Sunday, 3 June 2012

Is there a market for wet markets? Workfare for stall owners? Dilemma of the PAP

Is there a market for wet market? Yes, may be in Hougang as suggested by Desmond Choo as part of his by-election campaign strategy to win votes. Indeed, he got an extra 145 votes and perhaps these additional votes are from the old and senior citizens of the zone that wet market is offered (and to be built?) in Hougang.

No wonder the PAP called the by-election a local election.  They first closed down the wet market for political reason and then they proposed a new wet market for political reason.  This is the dilemma of the PAP.  They first made people angry and then tried to please the people but people got even more angry, either way they played with public money thinking that they have nothing to lose, at least in their own pocket.

This can never go on forever. The more they are repeating and playing things like this will make the PAP lose more voters in future. This also shows how short-sighted the PAP is.  We talk about national challenge of wet markets and they concentrate on local issue.   

The bigger picture and national issue in Singapore is there is a growing concern of the future and survival of wet markets. There are more callings to convert the wet markets to cooked food centres as the business for stall owners in wet markets is declining.  And even with the subsidized and low rental, stall owners still cannot meet their end needs and earn a proper living. Hence, they request to turn their fresh food stalls into cooked food stalls.    

Dilemma in our economy

This is the state of local businessmen, self-employed persons and small traders.  Our economy has come to a stage that there are less and less opportunities for local people, especially those in small and traditional businesses.   

The offer of wet market by Desmond in fact is against the PAP’s pragmatic way of money politics. Years ago, the government even considered privatising Fajar wet market and now they make a sudden turn of offering wet market in Hougang. In economic term, can the wet market survive? If not, it is just an election sweeter. Or, in some ways it is a political cheating!   Gone are the days when the PAP would say ‘even the policy is not welcome they will still do it as they think it is good for the country.’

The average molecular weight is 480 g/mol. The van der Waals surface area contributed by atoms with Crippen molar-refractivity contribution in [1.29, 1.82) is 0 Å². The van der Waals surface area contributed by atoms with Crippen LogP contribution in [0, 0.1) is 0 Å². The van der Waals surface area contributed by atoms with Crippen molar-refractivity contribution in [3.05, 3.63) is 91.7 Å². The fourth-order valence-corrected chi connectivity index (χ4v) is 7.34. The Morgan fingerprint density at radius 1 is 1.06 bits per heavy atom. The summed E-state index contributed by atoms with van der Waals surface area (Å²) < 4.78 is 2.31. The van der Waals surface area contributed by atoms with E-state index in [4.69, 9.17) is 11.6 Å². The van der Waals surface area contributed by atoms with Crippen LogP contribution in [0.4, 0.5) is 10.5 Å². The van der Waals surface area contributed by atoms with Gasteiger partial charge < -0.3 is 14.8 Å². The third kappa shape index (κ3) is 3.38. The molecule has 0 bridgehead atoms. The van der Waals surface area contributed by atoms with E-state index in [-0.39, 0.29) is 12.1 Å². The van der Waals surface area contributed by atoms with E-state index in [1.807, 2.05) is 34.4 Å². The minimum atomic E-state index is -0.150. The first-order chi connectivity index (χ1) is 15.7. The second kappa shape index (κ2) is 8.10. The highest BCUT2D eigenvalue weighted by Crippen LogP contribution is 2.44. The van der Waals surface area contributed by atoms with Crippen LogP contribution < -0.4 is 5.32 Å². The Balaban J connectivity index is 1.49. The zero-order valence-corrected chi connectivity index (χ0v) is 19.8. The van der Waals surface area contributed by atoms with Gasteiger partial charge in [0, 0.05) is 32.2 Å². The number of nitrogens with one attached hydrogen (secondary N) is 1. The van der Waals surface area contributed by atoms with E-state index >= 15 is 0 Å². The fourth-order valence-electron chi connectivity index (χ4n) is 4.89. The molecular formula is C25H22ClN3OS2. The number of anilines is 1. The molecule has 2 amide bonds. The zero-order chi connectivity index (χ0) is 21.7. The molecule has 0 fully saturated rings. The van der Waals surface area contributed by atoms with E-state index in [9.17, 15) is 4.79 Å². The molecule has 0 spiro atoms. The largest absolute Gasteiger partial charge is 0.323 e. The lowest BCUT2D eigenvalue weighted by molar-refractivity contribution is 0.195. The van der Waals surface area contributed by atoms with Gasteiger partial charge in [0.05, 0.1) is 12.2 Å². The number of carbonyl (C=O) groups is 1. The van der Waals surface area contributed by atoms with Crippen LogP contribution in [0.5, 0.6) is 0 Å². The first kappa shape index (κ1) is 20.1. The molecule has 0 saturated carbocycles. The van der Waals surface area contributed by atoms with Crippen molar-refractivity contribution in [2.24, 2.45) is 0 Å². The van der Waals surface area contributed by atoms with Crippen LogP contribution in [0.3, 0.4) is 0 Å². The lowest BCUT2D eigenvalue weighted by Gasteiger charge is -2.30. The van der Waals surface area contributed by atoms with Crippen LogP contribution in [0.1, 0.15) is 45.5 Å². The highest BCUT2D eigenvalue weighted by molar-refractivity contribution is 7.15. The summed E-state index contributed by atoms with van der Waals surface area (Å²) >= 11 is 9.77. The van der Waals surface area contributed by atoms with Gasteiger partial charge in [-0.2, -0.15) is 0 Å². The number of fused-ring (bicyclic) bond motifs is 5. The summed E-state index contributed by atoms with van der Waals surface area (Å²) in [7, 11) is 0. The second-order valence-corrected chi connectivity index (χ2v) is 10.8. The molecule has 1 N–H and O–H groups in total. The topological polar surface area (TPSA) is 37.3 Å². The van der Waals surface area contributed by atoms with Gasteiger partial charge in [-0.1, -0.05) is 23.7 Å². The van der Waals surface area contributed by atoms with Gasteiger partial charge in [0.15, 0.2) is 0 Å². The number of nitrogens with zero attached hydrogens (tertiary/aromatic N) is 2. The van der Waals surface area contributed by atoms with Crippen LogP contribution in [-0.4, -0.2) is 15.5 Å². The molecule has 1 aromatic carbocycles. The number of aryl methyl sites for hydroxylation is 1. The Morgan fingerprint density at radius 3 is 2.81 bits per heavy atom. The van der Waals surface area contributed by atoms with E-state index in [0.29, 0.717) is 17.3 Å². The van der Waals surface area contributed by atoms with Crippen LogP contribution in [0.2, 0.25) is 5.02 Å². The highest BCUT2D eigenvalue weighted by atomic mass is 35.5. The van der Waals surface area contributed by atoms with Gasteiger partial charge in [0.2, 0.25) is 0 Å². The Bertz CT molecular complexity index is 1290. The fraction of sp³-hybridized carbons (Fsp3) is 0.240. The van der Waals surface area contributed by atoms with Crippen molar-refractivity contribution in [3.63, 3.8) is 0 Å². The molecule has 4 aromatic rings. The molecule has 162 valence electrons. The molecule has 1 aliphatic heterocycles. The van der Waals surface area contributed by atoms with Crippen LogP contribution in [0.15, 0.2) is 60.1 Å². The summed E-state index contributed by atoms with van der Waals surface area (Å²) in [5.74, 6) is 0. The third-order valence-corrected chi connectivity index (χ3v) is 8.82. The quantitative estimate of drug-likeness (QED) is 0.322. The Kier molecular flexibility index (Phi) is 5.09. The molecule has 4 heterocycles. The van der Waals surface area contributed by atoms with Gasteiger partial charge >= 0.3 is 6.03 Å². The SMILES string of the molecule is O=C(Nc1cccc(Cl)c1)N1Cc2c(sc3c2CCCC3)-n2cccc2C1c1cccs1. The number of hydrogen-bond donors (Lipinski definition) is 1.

The increasing cost of operation in Singapore and the shift in marketing (consumption) pattern have resulted to the closures of many traditional businesses.  Earnings or incomes for wet market stall owners, like many small businesses, are in fact dropping and declining, a situation similar to low wage workers.  These people are unlikely to meet their CPF minimum sum requirements when they retire.

Wet market stall owners do not have economies of scale, their selling prices are even higher than those in supermarkets, and their environment too is less comfortable, naturally, they face competition and a challenging future. 

This is why we should not be surprised by <
Market stall in Ang Mo Kio receives S$1 bid.>

When NEA calls for second tender with the hope to increase the rental to above $1, they have to realise the market for wet market is not in their favour.  Stall owners have already suffered from bad business. Any increase in rental will reduce their income and how can they meet their end needs?

Workfare for self-employed persons

Unless the government treat them like low wage workers and stall owners are allowed to receive workfare supplement income.  Self-employed stall owners do make contributions to our society and if we recognise low wage workers and ‘to ensure that low-wage workers have a share in economic growth’, we should also extend workfare benefits to stall owners. It is also a way to keep self-employed people in employment, in the work force.

How can we make wet markets sustainable?  The government can only subsidize rental, but not other costs.  And stall owners need to have basic income for a living. Low wage workers now can have $50 increase under the NWC recommendation but stall owners have nothing.

Stall owners like low wage workers have suffered income stagnation for the past 10 years. We should look at the low income families as a whole, not to solve problems part by part; low income self-employed persons should have the same attention as the low wage workers.

Certainly, stall owners cannot get (and afford) to employ foreign workers like NTUC and other supermarkets.  Supermarkets can increase their productivity with modern technology and young workers, but stall owners – who is going to help them if not government?